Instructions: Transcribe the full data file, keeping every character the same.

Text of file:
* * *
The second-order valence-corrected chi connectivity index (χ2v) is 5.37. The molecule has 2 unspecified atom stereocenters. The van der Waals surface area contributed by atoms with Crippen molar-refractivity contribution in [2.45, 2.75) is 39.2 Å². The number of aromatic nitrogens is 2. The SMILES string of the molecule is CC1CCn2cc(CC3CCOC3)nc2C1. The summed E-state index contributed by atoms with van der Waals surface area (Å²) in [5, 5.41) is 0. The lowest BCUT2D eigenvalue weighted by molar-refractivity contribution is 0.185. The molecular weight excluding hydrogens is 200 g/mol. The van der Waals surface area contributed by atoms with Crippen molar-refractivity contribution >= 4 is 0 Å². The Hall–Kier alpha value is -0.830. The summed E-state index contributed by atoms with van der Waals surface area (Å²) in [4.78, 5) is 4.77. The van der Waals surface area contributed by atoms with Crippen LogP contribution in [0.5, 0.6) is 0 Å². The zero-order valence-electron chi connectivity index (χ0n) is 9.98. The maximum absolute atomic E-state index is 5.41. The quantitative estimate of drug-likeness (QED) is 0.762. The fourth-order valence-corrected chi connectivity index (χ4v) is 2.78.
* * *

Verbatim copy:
The second-order valence-corrected chi connectivity index (χ2v) is 5.37. The molecule has 2 unspecified atom stereocenters. The van der Waals surface area contributed by atoms with Crippen molar-refractivity contribution in [2.45, 2.75) is 39.2 Å². The number of aromatic nitrogens is 2. The SMILES string of the molecule is CC1CCn2cc(CC3CCOC3)nc2C1. The summed E-state index contributed by atoms with van der Waals surface area (Å²) in [5, 5.41) is 0. The lowest BCUT2D eigenvalue weighted by molar-refractivity contribution is 0.185. The molecular weight excluding hydrogens is 200 g/mol. The van der Waals surface area contributed by atoms with Crippen molar-refractivity contribution >= 4 is 0 Å². The Hall–Kier alpha value is -0.830. The summed E-state index contributed by atoms with van der Waals surface area (Å²) in [4.78, 5) is 4.77. The van der Waals surface area contributed by atoms with Crippen LogP contribution in [0.5, 0.6) is 0 Å². The zero-order valence-electron chi connectivity index (χ0n) is 9.98. The maximum absolute atomic E-state index is 5.41. The quantitative estimate of drug-likeness (QED) is 0.762. The fourth-order valence-corrected chi connectivity index (χ4v) is 2.78.